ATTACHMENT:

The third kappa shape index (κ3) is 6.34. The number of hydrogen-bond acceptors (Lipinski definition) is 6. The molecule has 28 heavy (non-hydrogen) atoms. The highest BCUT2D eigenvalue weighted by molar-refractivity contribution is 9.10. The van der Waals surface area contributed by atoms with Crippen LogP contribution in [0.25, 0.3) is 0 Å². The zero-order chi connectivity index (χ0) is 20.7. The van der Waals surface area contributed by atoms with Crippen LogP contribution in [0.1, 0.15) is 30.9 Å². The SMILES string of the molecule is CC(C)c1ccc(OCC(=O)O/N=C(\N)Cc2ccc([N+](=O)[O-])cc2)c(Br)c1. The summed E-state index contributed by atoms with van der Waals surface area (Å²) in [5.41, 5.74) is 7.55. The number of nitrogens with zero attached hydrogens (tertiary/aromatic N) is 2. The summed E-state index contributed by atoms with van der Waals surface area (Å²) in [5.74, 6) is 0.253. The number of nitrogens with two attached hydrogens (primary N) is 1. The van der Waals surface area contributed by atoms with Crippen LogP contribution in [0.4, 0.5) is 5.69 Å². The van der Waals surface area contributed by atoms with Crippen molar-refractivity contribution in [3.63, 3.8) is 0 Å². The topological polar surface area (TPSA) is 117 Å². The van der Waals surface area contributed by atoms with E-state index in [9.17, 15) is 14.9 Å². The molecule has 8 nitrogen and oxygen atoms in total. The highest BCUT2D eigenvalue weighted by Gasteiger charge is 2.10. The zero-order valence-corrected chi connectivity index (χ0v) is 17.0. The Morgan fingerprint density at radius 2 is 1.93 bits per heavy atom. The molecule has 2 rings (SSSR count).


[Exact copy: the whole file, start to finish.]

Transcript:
The third kappa shape index (κ3) is 6.34. The number of hydrogen-bond acceptors (Lipinski definition) is 6. The molecule has 28 heavy (non-hydrogen) atoms. The highest BCUT2D eigenvalue weighted by molar-refractivity contribution is 9.10. The van der Waals surface area contributed by atoms with Crippen LogP contribution in [0.25, 0.3) is 0 Å². The zero-order chi connectivity index (χ0) is 20.7. The van der Waals surface area contributed by atoms with Crippen LogP contribution in [0.1, 0.15) is 30.9 Å². The SMILES string of the molecule is CC(C)c1ccc(OCC(=O)O/N=C(\N)Cc2ccc([N+](=O)[O-])cc2)c(Br)c1. The summed E-state index contributed by atoms with van der Waals surface area (Å²) in [5.41, 5.74) is 7.55. The number of nitrogens with zero attached hydrogens (tertiary/aromatic N) is 2. The summed E-state index contributed by atoms with van der Waals surface area (Å²) in [5.74, 6) is 0.253. The number of nitrogens with two attached hydrogens (primary N) is 1. The van der Waals surface area contributed by atoms with Crippen LogP contribution in [0.4, 0.5) is 5.69 Å². The van der Waals surface area contributed by atoms with Crippen molar-refractivity contribution in [3.63, 3.8) is 0 Å². The topological polar surface area (TPSA) is 117 Å². The van der Waals surface area contributed by atoms with E-state index in [9.17, 15) is 14.9 Å². The molecule has 8 nitrogen and oxygen atoms in total. The highest BCUT2D eigenvalue weighted by Gasteiger charge is 2.10. The zero-order valence-corrected chi connectivity index (χ0v) is 17.0. The Morgan fingerprint density at radius 2 is 1.93 bits per heavy atom. The molecule has 2 rings (SSSR count).